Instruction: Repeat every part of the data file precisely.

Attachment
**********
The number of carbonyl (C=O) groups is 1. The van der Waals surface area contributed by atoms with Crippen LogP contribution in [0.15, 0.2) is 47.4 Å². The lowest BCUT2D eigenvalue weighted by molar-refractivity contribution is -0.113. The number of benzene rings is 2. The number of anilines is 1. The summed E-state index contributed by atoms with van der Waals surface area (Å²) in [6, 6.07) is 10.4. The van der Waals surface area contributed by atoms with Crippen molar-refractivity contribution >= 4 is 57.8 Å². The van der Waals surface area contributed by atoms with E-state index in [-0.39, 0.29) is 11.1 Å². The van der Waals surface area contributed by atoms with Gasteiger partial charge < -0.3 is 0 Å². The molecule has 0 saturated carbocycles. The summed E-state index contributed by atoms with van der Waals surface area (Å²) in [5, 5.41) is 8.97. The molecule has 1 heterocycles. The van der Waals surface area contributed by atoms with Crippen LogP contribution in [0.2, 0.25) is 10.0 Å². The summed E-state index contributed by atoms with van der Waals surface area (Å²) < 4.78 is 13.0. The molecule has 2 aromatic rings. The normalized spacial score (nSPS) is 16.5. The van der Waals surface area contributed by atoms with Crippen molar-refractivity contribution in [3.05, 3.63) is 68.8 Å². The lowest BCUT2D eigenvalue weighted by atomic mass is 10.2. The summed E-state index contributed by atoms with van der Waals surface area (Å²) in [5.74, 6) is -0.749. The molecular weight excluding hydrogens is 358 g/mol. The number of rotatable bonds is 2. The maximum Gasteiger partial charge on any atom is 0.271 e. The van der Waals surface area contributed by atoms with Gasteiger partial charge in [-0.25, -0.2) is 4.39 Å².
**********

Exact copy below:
The number of carbonyl (C=O) groups is 1. The van der Waals surface area contributed by atoms with Crippen LogP contribution in [0.15, 0.2) is 47.4 Å². The lowest BCUT2D eigenvalue weighted by molar-refractivity contribution is -0.113. The number of benzene rings is 2. The number of anilines is 1. The summed E-state index contributed by atoms with van der Waals surface area (Å²) in [6, 6.07) is 10.4. The van der Waals surface area contributed by atoms with Crippen molar-refractivity contribution >= 4 is 57.8 Å². The van der Waals surface area contributed by atoms with E-state index in [-0.39, 0.29) is 11.1 Å². The van der Waals surface area contributed by atoms with Gasteiger partial charge < -0.3 is 0 Å². The molecule has 0 saturated carbocycles. The summed E-state index contributed by atoms with van der Waals surface area (Å²) in [5, 5.41) is 8.97. The molecule has 1 heterocycles. The van der Waals surface area contributed by atoms with Crippen LogP contribution in [0.2, 0.25) is 10.0 Å². The summed E-state index contributed by atoms with van der Waals surface area (Å²) < 4.78 is 13.0. The molecule has 2 aromatic rings. The normalized spacial score (nSPS) is 16.5. The van der Waals surface area contributed by atoms with Crippen molar-refractivity contribution in [3.05, 3.63) is 68.8 Å². The lowest BCUT2D eigenvalue weighted by atomic mass is 10.2. The summed E-state index contributed by atoms with van der Waals surface area (Å²) in [5.74, 6) is -0.749. The molecular weight excluding hydrogens is 358 g/mol. The number of rotatable bonds is 2. The maximum Gasteiger partial charge on any atom is 0.271 e. The van der Waals surface area contributed by atoms with Gasteiger partial charge in [-0.25, -0.2) is 4.39 Å².